• Are Team Illinois communities considered priority areas under this program?

    Yes, as a special needs population identified by the State, TEAM ILLINOIS communities are considered priority areas for the NSP. 

  • How many Illinois communities will receive direct funding from HUD?

    The State of Illinois is one of the NSP entitlement communities to receive direct funding from HUD. The Illinois Department of Human Services (DHS) has been named by the Governor's Office to be the Lead Allocating Agency for the State. DHS will work in strong partnership with the Illinois Housing Development Authority (IHDA) and the Illinois Department of Commerce and Economic Opportunity (DCEO) to ensure the proper administration of the NSP funds.

    In addition, there are 13 other NSP entitlement communities in the State that will receive direct funding from HUD. Those communities include: Aurora, Chicago, Cicero, Cook County, DuPage County, Elgin, Joliet, Kane County, Lake County, McHenry County, Rockford, St. Clair County, and Will County.

  • What will this money do?

    This funding is intended to stabilize neighborhoods. To do this, local governments and other entities can:

    • Buy abandoned or foreclosed homes;
    • Redevelop demolished or vacant properties;
    • Demolish or rehabilitate abandoned, foreclosed or blighted properties;
    • Offer down payment and closing cost assistance to low- to moderate-income homebuyers
    • Reuse properties for affordable rental housing
    • Create landbanks to assemble, temporarily manage, and dispose of vacant land
  • How long do NSP entitlement communities have to spend this money?

    Grantees have 18 months to obligate these funds, and four years to expend funds. Congress was very clear that this money be put to work quickly. In some areas, this level of federal funding will be unprecedented, so HUD will help these communities implement their programs. Meanwhile, we are actively encouraging local governments to coordinate with each other and with the State. Implementing these programs may require an area-wide or even regional approach.

  • What will happen if grantees don't obligate the funding within 18 months?

    HUD will recapture the funds.

  • How can residents in my community access NSP funds to combat the foreclosure crisis we are facing?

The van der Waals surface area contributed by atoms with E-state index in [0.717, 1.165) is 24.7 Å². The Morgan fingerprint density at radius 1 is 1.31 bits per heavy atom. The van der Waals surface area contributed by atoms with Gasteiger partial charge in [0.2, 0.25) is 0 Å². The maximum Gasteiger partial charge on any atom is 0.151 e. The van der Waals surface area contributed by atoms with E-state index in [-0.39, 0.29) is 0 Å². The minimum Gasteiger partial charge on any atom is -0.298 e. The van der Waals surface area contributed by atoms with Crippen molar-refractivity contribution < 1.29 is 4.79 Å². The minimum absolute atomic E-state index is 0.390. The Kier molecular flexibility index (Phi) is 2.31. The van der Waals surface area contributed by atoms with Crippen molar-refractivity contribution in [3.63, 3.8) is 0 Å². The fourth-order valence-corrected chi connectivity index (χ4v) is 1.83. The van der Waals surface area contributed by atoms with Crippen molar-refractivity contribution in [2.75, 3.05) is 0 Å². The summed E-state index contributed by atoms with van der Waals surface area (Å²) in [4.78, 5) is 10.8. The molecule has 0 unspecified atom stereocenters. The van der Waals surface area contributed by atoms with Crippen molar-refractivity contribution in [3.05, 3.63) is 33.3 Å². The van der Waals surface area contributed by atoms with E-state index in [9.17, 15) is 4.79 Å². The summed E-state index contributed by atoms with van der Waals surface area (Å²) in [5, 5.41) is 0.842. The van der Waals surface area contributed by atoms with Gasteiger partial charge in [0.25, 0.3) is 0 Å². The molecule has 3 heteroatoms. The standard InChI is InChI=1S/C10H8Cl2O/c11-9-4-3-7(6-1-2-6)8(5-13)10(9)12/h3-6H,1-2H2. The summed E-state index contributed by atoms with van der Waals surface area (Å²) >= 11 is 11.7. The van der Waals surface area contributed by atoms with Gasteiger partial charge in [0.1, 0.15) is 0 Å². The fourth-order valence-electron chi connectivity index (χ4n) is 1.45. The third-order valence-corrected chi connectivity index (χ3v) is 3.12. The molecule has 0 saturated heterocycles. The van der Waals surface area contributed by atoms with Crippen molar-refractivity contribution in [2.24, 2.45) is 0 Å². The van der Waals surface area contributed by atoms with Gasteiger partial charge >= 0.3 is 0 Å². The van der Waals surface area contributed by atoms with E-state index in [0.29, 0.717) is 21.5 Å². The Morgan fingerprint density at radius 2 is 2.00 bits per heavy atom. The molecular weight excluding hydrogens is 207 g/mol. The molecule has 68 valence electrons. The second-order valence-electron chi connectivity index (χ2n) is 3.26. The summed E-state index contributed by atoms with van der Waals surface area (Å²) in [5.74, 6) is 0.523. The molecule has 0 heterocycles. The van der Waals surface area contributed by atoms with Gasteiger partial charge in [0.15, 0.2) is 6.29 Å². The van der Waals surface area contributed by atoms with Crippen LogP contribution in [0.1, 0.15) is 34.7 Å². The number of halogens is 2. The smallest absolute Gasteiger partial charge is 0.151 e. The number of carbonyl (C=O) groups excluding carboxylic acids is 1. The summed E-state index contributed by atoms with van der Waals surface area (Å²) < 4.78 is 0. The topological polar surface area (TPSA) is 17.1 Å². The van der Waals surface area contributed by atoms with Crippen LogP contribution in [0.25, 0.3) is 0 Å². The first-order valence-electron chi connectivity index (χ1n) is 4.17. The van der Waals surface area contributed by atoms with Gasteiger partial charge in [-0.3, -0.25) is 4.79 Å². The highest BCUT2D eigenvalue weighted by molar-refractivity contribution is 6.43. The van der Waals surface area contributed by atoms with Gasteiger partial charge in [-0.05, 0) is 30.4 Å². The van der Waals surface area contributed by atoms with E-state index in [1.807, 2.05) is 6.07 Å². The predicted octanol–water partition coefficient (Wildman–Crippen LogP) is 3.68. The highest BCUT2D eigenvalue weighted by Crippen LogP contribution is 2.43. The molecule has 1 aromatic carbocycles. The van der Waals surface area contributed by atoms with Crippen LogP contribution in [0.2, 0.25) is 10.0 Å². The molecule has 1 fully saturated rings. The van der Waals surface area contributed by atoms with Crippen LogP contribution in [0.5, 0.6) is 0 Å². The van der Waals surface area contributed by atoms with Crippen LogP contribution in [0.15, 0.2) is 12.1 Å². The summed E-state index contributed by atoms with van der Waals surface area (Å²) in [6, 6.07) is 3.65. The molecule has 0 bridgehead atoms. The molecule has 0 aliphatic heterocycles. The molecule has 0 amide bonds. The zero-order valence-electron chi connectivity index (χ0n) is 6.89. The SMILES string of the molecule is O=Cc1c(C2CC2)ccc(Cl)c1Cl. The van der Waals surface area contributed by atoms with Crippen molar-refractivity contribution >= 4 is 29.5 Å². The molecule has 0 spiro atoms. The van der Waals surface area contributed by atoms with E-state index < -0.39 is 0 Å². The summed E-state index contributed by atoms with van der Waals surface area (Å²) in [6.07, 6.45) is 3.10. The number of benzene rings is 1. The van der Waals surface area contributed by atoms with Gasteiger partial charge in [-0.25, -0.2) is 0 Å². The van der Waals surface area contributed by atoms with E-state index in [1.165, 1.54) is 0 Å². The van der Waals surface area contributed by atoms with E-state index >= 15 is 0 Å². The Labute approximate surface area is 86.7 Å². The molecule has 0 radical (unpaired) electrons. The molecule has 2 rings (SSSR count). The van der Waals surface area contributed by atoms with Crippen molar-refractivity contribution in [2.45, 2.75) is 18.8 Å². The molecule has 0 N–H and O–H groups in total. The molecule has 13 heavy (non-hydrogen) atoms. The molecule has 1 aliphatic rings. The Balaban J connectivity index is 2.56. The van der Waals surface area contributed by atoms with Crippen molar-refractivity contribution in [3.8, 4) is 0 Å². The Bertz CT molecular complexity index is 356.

Please be advised that NSP grants are only distributed to designated NSP grantees-state agencies and local governments. Each grantee will have to determine how best to allocate its NSP grant so long as it complies with the eligible uses described in Title III of the Housing and Economic Recovery Act of 2008. The State and local governments can distribute funds to other local governments, to nonprofits and other governmental entities, and can carry out activities directly. In some cases, NSP grantees may choose to manage their grants collaboratively with other NSP grantees or contract out to a private organization. Individual citizens or nonprofits should check with their local government or the State to find out how they may receive assistance.

  • Have the NSP regulations been published yet in the Federal Register? If so, is it possible to get an electronic copy? If not, do you know when they will be published?

    Yes, the NSP Federal Register Notice is currently available on the NSP website. It was also published in the Federal Register on October 6, 2008, cited under 73 FR 58330.

  • The Federal Register Notice discussion on program income says that the sale of property must be in an amount equal to or less than the cost to acquire and redevelop or rehabilitate the home or property, but the example talks about $25,000. How can there be profits if the sale must be in an amount equal to or less than the acquisition cost?

    It is true that in some circumstances the sale of a property will not generate a profit, but there is a vital distinction. The requirement regarding the sale price has to do with selling a property to someone for use as their residence (see Notice section J). The example cited in the Federal Register Notice question concerns program income requirements, and it talks about selling a multifamily building (such as a rental property), but the example does not talk about selling individual units to individual homeowners; it talks about selling the entire building. Nothing prohibits selling a residential building to an investor, developer or a nonprofit for a profit.

  • Can an NSP grantee offer NSP funding to a person whose home has been foreclosed in order to buy another home? Can a nonprofit purchase a foreclosed home and sell it back to the original owner who was foreclosed?

    Nothing would prevent a grantee from taking these actions. It is up to the grantee to decide whether this is an appropriate use of their funds.